On International Volunteer Managers Day 2017, we meet Victoria Leedham – Volunteering Manager at Hearing Dogs for Deaf People – who tells us more about her role and why Hearing Dogs could not exist without its volunteer network…
“Volunteers enrich our community, and the London Olympic and Paralympic Games in 2012 demonstrated on the most high-profile stage the positive impact volunteering can have if properly resourced, supported and managed.
My role, as Volunteering Manager, is to ensure that Hearing Dogs has enough volunteers to achieve its aims and that those volunteers feel as good, as valued, and as supported as those – now legendary – Games Makers.
It’s a fallacy that volunteering comes for free and it’s wrong to think volunteers are simply there to cut wage costs. Volunteers add value to organisations and complement what is offered by paid employees. All volunteers require support and it’s for that reason Hearing Dogs is committed to a dedicated, central volunteering team who uphold best practice, encourage volunteer recognition and ensure volunteering efforts are in line with our peers. With fifteen times more volunteers than staff, it is important work that affects a very significant number of people.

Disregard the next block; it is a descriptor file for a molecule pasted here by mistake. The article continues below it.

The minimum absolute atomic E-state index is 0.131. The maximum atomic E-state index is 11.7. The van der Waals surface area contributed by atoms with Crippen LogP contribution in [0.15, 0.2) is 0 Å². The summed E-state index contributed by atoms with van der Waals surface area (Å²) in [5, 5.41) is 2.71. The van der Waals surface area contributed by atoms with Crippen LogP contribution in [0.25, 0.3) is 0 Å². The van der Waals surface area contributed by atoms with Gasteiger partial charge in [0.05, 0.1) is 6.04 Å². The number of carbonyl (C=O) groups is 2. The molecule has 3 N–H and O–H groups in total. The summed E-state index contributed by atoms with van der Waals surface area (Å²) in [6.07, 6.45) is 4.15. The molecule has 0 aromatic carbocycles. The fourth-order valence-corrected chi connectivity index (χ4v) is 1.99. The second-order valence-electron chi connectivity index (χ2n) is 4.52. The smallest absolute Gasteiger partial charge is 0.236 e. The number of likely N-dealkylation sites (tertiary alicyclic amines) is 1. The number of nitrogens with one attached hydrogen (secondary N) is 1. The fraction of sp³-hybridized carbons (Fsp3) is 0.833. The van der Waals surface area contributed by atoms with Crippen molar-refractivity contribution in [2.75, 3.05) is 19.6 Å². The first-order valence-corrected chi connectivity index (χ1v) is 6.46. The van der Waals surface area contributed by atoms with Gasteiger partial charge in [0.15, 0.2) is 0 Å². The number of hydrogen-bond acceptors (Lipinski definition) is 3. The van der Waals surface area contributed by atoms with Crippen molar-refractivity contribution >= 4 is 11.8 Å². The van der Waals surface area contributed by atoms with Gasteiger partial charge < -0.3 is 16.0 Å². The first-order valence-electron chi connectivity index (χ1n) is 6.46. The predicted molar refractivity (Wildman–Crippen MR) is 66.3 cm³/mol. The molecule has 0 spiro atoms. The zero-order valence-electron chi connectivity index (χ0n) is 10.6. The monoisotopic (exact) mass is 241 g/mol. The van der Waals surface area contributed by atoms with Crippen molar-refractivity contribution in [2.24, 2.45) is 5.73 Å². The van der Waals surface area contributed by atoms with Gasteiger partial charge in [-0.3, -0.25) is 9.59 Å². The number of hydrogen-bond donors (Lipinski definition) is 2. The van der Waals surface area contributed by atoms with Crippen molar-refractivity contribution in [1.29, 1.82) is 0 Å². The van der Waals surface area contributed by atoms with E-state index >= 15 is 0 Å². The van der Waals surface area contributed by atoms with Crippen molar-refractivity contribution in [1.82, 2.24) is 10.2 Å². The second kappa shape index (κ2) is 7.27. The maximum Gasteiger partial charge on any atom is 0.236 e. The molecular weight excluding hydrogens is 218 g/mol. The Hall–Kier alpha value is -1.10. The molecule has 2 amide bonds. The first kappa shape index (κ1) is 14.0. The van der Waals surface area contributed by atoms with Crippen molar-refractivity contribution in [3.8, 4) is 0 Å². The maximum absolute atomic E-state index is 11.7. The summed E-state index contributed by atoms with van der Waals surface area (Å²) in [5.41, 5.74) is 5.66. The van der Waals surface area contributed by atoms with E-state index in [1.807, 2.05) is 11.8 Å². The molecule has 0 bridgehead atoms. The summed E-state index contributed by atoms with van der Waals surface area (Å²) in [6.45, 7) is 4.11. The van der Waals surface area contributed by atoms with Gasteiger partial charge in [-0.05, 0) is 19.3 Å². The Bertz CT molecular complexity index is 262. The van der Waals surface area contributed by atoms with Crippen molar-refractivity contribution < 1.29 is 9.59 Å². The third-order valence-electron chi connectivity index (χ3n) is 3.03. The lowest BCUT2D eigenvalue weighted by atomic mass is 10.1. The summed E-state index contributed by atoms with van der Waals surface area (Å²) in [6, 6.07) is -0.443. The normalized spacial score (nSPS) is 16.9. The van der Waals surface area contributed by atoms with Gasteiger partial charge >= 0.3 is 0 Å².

My background is in marketing and communications and I hope to have used those skills to promote volunteering and raise the profile of volunteers since joining Hearing Dogs five and a half years ago.
The term ‘volunteer family’ is something I introduced and a concept that caught on quickly because of the obvious parallels; on a weekly basis I witness joy and sorrow, synergy and occasional squabbles, standard days and truly exceptional ones. I meet volunteers for whom volunteering is their everything, and others who are more transient. Whatever the commitment, there is no pecking order of volunteer. To my mind, everyone in the family gives what they can, with the time they have available, to the best of their ability.
I’m proud to say there is now a well-established culture of volunteering at Hearing Dogs. It’s taken as read that volunteers are integral to delivering and supporting the Charity’s mission to offer greater independence, confidence and companionship to deaf people through the gift of a hearing dog.
My personal pledge on International Volunteer Managers Day is to now think in terms of a ‘one team’ integration of the wider community: volunteers, staff, beneficiaries, supporters, plus – importantly – our new friends from Hearing Link, the leading hearing loss charity we proudly merged with earlier this year.
The doors to Hearing Dogs’ brand new Welcome Centre, situated between High Wycombe and Princes Risborough in Buckinghamshire, will open early in 2018 and there could be no better metaphor. Do stop by for a coffee and, who knows, you may just be inspired to join our family.”
Hearing Dogs Welcome Centre opening date to be announced soon.
About Hearing Dogs for Deaf People
Hearing Dogs for Deaf People is a registered charity that trains dogs to alert deaf people to important sounds and danger signals such as the doorbell, telephone and smoke alarm – providing life-changing independence and confidence. Hearing Dogs provides a national service and no charge is made to recipients.
Hearing Dogs for Deaf People, The Grange, Wycombe Road, Saunderton, Princes Risborough, Buckinghamshire, HP27 9NSBack